With Easter shortly behind us and the weather getting warmer, our minds are brimming with excitement at all the new seasonal food possibilities. Fresh fruits, vegetables and, oh, ice cream.
Whilst ice cream can be a bit daunting to make at home, self-taught cook Ryan McBride Mellinger, a line chef and general all-rounder at Mulberry Street hotspot Balaboosta, is here to shatter the myth and share with us her fool-hardy recipe for an ice cream and brittle duo that is sweet, warming, and refreshing all at the same time.
Although originally served at the restaurant as an accompaniment to a Meyer Lemon Almond Cake, McBride Mellinger recommends filling a mug with splash of sparkling wine and topping it with this ice cream to make a sophisticated but fun ice cream float.
“I graduated in 2011 with a degree in Photography from NYU, and my training was literally watching my Dad in the kitchen all my life and spending hours in front of food TV in middle school,” says McBride Mellinger, “so if I can do it, you can do it too. Bon Appétit!”
Rosemary Elderflower Ice Cream
2 cups milk
1 1/4 cup heavy cream
1 tablespoon + 1 tsp cornstarch
1 1/2 oz. cream cheese
1/8 tsp fine sea salt
1/2 cup sugar
1 bunch of rosemary (5 sprigs)
1 shot (2 oz.) St. Germain elderflower liquor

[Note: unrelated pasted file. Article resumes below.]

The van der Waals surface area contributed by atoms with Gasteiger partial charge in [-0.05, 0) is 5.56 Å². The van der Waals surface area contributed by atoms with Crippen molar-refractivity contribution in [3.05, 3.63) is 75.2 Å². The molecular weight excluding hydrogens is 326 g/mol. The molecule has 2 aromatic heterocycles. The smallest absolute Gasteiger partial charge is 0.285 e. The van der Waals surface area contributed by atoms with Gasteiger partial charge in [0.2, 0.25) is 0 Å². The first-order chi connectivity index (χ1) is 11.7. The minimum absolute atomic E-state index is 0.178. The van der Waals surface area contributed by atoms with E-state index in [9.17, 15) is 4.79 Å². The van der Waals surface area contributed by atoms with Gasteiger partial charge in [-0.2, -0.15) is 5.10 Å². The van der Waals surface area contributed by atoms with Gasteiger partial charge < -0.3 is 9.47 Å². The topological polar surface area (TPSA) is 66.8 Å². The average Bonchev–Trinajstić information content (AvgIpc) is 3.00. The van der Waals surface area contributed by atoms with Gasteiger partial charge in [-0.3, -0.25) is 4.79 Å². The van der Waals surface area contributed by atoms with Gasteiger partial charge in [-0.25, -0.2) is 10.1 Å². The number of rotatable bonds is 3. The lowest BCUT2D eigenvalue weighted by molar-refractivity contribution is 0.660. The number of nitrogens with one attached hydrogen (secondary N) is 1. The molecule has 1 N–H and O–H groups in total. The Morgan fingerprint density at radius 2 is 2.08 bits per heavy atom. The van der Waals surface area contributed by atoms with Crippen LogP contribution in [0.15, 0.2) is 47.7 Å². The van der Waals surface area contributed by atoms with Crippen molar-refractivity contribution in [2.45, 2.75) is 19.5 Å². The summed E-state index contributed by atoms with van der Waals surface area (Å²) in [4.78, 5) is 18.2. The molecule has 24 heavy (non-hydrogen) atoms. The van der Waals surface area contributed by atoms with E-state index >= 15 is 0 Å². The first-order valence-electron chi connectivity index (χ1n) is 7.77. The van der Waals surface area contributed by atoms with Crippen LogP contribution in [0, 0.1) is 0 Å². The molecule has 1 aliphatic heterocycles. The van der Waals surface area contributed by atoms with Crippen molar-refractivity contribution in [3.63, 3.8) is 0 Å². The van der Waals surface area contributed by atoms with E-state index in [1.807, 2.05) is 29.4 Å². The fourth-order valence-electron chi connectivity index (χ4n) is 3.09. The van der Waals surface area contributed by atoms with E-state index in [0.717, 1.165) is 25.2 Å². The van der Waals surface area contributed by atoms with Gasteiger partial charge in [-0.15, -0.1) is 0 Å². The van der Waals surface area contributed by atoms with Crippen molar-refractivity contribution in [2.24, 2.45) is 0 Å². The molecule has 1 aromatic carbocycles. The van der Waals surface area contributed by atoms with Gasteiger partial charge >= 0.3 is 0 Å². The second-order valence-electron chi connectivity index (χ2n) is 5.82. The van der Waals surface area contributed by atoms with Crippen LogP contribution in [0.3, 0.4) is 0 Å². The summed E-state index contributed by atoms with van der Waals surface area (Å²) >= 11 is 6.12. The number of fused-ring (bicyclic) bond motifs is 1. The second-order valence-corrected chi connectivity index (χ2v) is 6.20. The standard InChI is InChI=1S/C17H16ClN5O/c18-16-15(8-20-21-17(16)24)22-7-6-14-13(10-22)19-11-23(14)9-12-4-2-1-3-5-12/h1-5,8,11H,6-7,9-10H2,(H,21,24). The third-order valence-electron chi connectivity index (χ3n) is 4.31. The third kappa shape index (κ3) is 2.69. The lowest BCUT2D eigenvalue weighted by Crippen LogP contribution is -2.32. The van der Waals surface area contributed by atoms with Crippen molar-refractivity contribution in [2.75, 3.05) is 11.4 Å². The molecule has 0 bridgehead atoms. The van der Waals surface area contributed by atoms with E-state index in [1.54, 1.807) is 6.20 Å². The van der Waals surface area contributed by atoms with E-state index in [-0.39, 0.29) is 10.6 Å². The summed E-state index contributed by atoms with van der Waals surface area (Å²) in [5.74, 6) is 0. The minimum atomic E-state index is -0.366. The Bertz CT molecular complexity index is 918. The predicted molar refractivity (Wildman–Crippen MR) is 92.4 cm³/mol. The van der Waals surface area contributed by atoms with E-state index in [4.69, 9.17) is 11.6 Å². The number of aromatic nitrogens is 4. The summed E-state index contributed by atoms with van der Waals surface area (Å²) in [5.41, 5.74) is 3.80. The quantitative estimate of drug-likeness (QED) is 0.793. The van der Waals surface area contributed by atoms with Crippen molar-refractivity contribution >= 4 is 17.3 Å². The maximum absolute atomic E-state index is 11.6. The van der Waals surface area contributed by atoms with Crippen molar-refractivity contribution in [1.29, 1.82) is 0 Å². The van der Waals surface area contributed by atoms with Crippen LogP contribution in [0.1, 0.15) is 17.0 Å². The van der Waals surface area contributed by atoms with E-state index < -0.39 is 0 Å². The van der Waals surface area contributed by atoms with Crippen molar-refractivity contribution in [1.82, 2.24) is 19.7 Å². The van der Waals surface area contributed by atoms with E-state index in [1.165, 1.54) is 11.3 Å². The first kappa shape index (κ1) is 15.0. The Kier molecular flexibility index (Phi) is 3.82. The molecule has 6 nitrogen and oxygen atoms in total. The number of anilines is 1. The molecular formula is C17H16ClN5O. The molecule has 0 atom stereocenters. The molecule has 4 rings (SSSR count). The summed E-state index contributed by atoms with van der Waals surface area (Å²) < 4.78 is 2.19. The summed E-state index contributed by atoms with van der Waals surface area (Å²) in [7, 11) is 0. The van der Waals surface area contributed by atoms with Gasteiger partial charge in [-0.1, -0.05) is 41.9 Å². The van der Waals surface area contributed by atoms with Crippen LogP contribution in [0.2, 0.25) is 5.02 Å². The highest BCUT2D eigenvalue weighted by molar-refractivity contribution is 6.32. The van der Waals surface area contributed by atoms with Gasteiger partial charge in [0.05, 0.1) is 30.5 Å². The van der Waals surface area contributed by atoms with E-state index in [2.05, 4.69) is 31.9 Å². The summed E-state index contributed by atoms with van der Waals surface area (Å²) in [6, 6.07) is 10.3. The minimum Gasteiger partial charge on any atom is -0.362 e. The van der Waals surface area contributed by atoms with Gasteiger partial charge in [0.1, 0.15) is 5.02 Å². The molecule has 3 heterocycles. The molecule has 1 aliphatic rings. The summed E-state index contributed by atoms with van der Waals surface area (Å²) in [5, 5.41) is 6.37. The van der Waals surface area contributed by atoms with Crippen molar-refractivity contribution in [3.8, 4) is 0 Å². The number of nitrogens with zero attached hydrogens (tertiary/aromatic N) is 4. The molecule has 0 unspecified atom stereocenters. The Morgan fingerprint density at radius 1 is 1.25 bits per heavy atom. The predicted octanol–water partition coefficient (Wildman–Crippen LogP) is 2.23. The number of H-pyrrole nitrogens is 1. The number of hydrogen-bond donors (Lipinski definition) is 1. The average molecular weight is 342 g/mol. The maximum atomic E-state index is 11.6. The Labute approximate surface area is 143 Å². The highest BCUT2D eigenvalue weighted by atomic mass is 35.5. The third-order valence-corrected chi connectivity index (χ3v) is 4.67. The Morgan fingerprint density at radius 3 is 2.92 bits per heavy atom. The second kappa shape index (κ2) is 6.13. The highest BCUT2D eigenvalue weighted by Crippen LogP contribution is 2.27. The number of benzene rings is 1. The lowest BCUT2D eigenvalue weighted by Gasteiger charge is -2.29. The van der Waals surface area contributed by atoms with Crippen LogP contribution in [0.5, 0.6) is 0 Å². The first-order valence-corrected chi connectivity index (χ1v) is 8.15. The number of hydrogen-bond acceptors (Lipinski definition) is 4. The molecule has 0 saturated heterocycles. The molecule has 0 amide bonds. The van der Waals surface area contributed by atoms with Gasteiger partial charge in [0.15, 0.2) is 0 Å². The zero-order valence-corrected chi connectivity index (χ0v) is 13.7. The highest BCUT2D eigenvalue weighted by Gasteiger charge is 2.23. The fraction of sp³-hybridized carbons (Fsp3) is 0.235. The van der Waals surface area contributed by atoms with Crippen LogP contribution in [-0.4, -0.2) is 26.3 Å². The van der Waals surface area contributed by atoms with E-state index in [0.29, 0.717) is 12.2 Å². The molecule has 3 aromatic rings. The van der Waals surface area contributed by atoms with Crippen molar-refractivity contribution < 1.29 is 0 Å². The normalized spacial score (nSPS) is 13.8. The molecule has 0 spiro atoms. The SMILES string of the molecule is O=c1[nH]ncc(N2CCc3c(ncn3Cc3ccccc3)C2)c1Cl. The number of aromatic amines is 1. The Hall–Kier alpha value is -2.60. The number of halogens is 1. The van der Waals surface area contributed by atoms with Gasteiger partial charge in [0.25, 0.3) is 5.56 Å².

1. Make slurry using 2 tablespoons of the milk and cornstarch.
2. Mix cream cheese and salt in a separate mixing bowl and prepare an ice bath to place the ice cream base into when ready.
3. Bring the remaining milk, cream, and sugar to soft boil over medium heat. Boil for about 4 minutes, continuously stirring the mixture.
4. Remove from the heat and add the slurry of milk and cornstarch, before returning to the stove, continuing to stir for about a minute until the mixture is slightly thickened.
5. Slowly add the hot mixture to the cream cheese and whisk until well combined.
6. Pour the mixture into a bain-marie (double boiler) and add the elderflower liquor and rosemary sprigs, before placing in an ice bath for about 30 minutes until cool.
7. Strain the ice cream base into an ice cream maker and freeze according to the manufacturer's instructions.
8. Pack the ice cream into a plastic container and cover the surface of the ice cream with plastic wrap. Close with an airtight lid and leave to freeze for about four hours until firm. Best made a day ahead.
Pink Peppercorn Almond Brittle
1 pint coarsely chopped almonds
1 cup sugar
1 tsp sea salt
1 1/2 tsp pink peppercorns (roughly chopped)
1/4 tsp powdered vanilla
1/4 finely chopped rosemary
1. Chop the almonds and have your sugar ready in a separate container.
2. Mix the remaining ingredients and have ready in a separate container, you will need to work fast and efficiently once the process begins to ensure the sugar does not burn, so the preparation is important.
3. Begin to heat a sauté pan over medium heat. When hot, sprinkle the sugar into a single layer on the bottom of the pan, using a wooden spoon to continually stir the sugar as it begins to melt.
4. Just before caramelization occurs (the sugar will start to turn a light brown color) add the chopped almonds in a single layer, before sprinkling the spices over top the almonds.
5. Turn the heat to low and use the wooden spoon to begin to fold the ingredients into themselves until well mixed and every almond is coated with the sugar.
6. Turn off the heat and transfer mixture to a cookie sheet lined with parchment paper and sprayed with Pam. Let cool and then coarsely chop into bite size clusters of brittle.
Recipes are courtesy of Ryan McBride Mellinger